The loudest cheers, however, were raised for the small company of white native children, fostered out to decent and honourable Nipponese settler families, who watched on with pride as their wards, dressed in the old-fashioned Pacific War era combat fatigues of the 144th Regiment marched in lockstep to Imperial Square.

There they had pride of place at the execution of dissidents who had dared protest the Victory Day commemoration by flying the so-called Southern Cross flag of the defeated Commonwealth.

The native children’s cries of ‘Banzai’ as the dissidents were beheaded were acknowledged by Her Imperial Highness with a smile.

Speaking to reporters from Tokyo after the executions, Deputy Assistant Governor Abbott-san, was more forthright in his comments.

“Those seeking to change the date of Victory Day aren’t bent on making things better for those less well off,” he said. “They aren’t really interested in what the Emperor’s loyal native subjects in this prefecture actually think. Not a single real Ōsutorarian has ever told me that they want the date changed,” Abbott-san told reporters. “These dissidents are just displaying their hatred of Ōsutoraria,” he said, before leading the loyal reporters in a series of Banzai cheers.​

2 Responses to ‘Banzai for Victory Day!’

Barnesm swirls their brandy and claims...

Posted January 27
Made me think of the obscure 1988 Australia movie 'As time goes by' where the time-traveling alien Joe Bogart played by Max Gillies explains his time traveling shenanigans as "I had to do it, the Japs won the war. You were all eating sushi. And you didn't like it".

John Birmingham swirls their brandy and claims...

Posted January 28
I can so imagine Gillies saying that line.

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A prince of men

Posted January 23 by John Birmingham

Sometimes i get tired of writing grown up columns. Then things like this happen:

Finally! Prince William got a proper haircut.

I’ve been urging the bloke to go the number one comb for some time now. It’s been obvious for many years that he was thinning out on top and as I said to him, “Will,” I said, “we’ve got the rotten Frenchies where we want them at the moment, but you never know when the Dauphin or the Grand Constable is likely to start stirring up trouble around Agincourt again. You can’t expect the happy few to follow you into wanton slaughter if they’re distracted by your bald spot.”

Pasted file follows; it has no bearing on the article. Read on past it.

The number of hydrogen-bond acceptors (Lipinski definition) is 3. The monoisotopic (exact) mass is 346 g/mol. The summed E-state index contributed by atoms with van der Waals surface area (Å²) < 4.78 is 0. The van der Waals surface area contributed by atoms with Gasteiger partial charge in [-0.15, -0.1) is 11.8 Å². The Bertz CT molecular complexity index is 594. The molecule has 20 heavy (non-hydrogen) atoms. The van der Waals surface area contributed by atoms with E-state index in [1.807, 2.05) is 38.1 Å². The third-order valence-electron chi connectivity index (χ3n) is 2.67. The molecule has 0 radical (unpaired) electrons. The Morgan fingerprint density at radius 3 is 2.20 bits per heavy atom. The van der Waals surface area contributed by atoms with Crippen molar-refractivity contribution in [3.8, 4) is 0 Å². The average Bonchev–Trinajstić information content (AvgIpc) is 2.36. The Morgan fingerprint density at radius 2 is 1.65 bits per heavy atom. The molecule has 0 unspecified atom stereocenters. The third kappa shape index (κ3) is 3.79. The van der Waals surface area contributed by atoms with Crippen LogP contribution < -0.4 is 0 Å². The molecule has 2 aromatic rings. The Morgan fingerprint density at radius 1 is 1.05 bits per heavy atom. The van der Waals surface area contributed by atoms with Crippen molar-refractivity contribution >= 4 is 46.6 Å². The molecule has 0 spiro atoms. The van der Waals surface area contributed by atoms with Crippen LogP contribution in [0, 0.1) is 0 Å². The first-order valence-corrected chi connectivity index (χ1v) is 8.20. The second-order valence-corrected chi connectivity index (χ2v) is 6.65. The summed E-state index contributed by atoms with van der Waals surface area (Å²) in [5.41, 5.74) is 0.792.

At Blunty.

2 Responses to ‘A prince of men’

Bondiboy66 is gonna tell you...

Posted January 23
When I first saw this news I said to my wife 'there you go! If its good enough for me then its good enough for royalty!'

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ShaneAlpha puts forth...

Posted January 24
Should have gone the orange comb over, it's apparently so in right now.

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Ibrahim's Grill and Transmission Vector

Posted January 22 into Food & Drink by John Birmingham

Not being a foot fetishist, I’ve never dreamed of drinking champagne from one of Jimmy Choo’s finely crafted stilettos. I’ve never thought of drinking champagne out of anything other than a champagne flute, or in a pinch, a coupe; one of those shallow, wide-rimmed glasses reputed to have been modelled on Marie Antoinette’s boob.

I’ll allow that taking a sip directly from the royal fun bags might not be terrible. But there I draw the line. I do not want my bubbly wine suggesting a tincture of athlete’s foot. And there’s no way known I’m drinking soup from a shoe. This atrocity was most recently catalogued by the excellent ‘We Want Plates’ campaign and no words can do it justice.

I’ll simply let your eyes feast on what your tummy could not possibly stomach.

At what point in the accelerating collapse of our civilisation did we agree that this bullshit was not just permissible, but worth a business plan? The story of humanity’s climb to the top of the food chain, starts not with our emergence from the primordial ooze, but with our decision to not slurp that ooze from our cupped hands. Anthropologists speculate that we might have started by using sea shells as our dinner bowls, but it was not long before we graduated to agriculture, nation building and dinner plates. Along the way we experimented with eating off rocks and bits of wood or bark, but the inherently superior nature of plates, bowls and cups is shown by the fact that they are found in abundance wherever human beings leave traces of their fallen civilisations. When everything else has been lost to time, a simple porcelain plate endures.